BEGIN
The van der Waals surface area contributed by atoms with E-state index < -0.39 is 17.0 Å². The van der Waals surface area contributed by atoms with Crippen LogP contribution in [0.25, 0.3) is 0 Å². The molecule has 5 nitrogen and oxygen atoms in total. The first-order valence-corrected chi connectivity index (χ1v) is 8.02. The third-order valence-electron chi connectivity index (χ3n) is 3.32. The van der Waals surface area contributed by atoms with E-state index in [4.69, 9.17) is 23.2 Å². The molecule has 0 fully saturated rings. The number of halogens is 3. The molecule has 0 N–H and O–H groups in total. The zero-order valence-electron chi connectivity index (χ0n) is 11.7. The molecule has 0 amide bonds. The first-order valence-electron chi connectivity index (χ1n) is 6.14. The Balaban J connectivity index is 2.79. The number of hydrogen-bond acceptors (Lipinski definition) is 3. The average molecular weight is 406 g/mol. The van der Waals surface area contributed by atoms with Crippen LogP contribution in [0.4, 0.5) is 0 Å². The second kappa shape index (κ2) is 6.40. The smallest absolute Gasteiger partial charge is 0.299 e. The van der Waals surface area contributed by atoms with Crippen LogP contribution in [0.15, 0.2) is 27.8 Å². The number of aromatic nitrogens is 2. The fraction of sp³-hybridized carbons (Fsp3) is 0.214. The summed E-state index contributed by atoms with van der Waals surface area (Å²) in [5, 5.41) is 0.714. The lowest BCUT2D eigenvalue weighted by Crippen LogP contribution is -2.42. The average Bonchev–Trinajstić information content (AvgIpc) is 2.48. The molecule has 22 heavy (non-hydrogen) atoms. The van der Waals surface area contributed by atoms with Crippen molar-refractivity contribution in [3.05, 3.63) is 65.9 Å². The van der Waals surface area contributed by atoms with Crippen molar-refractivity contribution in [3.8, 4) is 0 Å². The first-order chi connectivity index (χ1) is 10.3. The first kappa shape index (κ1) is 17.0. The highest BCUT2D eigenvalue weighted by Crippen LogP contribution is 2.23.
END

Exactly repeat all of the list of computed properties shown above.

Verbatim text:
The van der Waals surface area contributed by atoms with E-state index < -0.39 is 17.0 Å². The van der Waals surface area contributed by atoms with Crippen LogP contribution in [0.25, 0.3) is 0 Å². The molecule has 5 nitrogen and oxygen atoms in total. The first-order valence-corrected chi connectivity index (χ1v) is 8.02. The third-order valence-electron chi connectivity index (χ3n) is 3.32. The van der Waals surface area contributed by atoms with E-state index in [4.69, 9.17) is 23.2 Å². The molecule has 0 fully saturated rings. The number of halogens is 3. The molecule has 0 N–H and O–H groups in total. The zero-order valence-electron chi connectivity index (χ0n) is 11.7. The molecule has 0 amide bonds. The first-order valence-electron chi connectivity index (χ1n) is 6.14. The Balaban J connectivity index is 2.79. The number of hydrogen-bond acceptors (Lipinski definition) is 3. The average molecular weight is 406 g/mol. The van der Waals surface area contributed by atoms with Crippen LogP contribution in [0.4, 0.5) is 0 Å². The second kappa shape index (κ2) is 6.40. The smallest absolute Gasteiger partial charge is 0.299 e. The van der Waals surface area contributed by atoms with Crippen LogP contribution in [0.15, 0.2) is 27.8 Å². The number of aromatic nitrogens is 2. The fraction of sp³-hybridized carbons (Fsp3) is 0.214. The summed E-state index contributed by atoms with van der Waals surface area (Å²) in [5, 5.41) is 0.714. The lowest BCUT2D eigenvalue weighted by Crippen LogP contribution is -2.42. The average Bonchev–Trinajstić information content (AvgIpc) is 2.48. The molecule has 22 heavy (non-hydrogen) atoms. The van der Waals surface area contributed by atoms with Crippen molar-refractivity contribution in [3.05, 3.63) is 65.9 Å². The van der Waals surface area contributed by atoms with Crippen molar-refractivity contribution in [3.8, 4) is 0 Å². The first-order chi connectivity index (χ1) is 10.3. The first kappa shape index (κ1) is 17.0. The highest BCUT2D eigenvalue weighted by Crippen LogP contribution is 2.23.